Mr Adswood turned us into one of the pavilion buildings at this point, as the group of women passed us; the nurses greeting us as they did. He stopped at the doorway – before a huge wooden panelled door.
“So this corridor links all the wards on South Avenue. It used to be called the Female Corridor, for obvious reasons”. I obviously looked quizzical so he went on to explain. “After the Asylum was completed it operated almost as two separate institutions under the direction of a Medical Director. This was the Female side and on the other side of the asylum was the Male side – now the North Avenue. This side was supervised by the Matron and the Male side by the Chief Male Nurse. And that’s how it was until just a few years ago. Gradually, we’re mixing that up, as you will see. However, there are no barriers to men and women mixing socially now at all. Quite a change actually.”
Again, something to blow my mind. Men and women not allowed to mix with one another! He also told me that there was a wall right down the middle of the hospital to prevent mixing. In the sixties they started to have dances in the Ballroom, which I learned was in the central buildings between these corridors – and the men and women were brought from their respective wards and ‘permitted’ to dance with each other, under the strict supervision of the nursing staff. Then at the end of the night – at the late hour of 6.30pm, they were all escorted back to their wards. Torture! What a way to treat human beings!
“Ah, yes, but they were terrified of ‘unfortunate breeding accidents’, you see. One of the reasons people with disabilities were locked away, if we’re honest, was because society was afraid of what might happen if they had children. What would they look like? Could these ‘defects’ be passed on through the generations? There was also this deep-rooted belief that people such as these had no moral compass – that they would ‘mate’ with anyone. So much ignorance.” He looked very sad and I decided there and then that I liked him.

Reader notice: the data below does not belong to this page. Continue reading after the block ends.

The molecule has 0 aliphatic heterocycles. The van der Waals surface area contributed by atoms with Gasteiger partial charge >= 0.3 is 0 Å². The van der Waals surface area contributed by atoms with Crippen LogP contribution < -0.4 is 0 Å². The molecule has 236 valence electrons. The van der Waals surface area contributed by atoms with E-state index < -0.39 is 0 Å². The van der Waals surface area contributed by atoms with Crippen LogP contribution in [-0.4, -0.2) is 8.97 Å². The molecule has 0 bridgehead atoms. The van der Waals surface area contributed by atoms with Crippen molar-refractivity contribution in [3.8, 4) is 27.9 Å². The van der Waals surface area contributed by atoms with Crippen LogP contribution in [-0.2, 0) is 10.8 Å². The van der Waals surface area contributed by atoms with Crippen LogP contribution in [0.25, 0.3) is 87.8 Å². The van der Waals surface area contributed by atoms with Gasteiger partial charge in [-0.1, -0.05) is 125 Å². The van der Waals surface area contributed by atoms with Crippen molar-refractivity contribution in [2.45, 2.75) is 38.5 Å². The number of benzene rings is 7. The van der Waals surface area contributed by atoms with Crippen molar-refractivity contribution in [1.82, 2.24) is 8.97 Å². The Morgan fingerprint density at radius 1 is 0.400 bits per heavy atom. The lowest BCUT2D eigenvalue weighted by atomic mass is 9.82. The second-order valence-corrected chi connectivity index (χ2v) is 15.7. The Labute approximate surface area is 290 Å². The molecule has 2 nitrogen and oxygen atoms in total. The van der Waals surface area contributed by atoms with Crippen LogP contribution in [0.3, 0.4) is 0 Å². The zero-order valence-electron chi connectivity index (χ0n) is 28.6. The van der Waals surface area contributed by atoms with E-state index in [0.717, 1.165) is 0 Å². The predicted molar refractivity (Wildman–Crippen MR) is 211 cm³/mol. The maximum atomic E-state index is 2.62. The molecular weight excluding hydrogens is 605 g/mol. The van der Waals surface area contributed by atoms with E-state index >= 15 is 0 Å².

Behind the door we had stopped at was Ward 8, North Ave. “It used to be C block at one time,” the Sister told me. I was amazed she was in charge – she couldn’t have been more than 30, and she wasn’t wearing a uniform, but then, I noticed, neither were several of the other staff on the ward. What had I expected? Rows of beds? With people like Barry Battersby tied to them? What I found was completely different. I’ll describe it in as much detail as I can.
There was a wide corridor behind the door that seemed to go a long way back, but there were glass doors about halfway along labelled “9, North Avenue”, so this ground floor obviously housed 2 wards. On the right hand side of the corridor at our end was a glass and wood panelled door which led into a wide, spacious, high-ceilinged room – windows on both sides making it light and airy and rather pleasant. The floor was carpeted, in swirly golds and ambers, and the walls were papered in soft yellows and apricots. Large reclining chairs were set in groups of threes and fours on each side of the room, with small coffee tables between them. I think I counted 16 chairs in all. On most of them was sitting a woman. Again, there was a whole range of ages. Some, I would guess, were in their seventies, possibly one or two older than that. But at least three of them looked to be very young – one must surely have been a teenage and the other two could not have been more than 25. Each of them had limbs that were twisted or contracted in some way, and most looked as if they were unable to move very much. One or two appeared to be moving in a jolting, uncontrolled way and one seemed to be sliding down out of her chair.
“Goodness me, Sandra Bailey! Are you going dancing?” the ward sister, who I had been introduced to me as Barbara Hattersly, scoped this tiny frame from the bottom of the chair, just before she reached the carpet and lifted her deftly into a more comfortable and much safer position, propped up by cushions. She laughed and chatted to Sandra as she did so, who clearly was responding to her in her own unique way.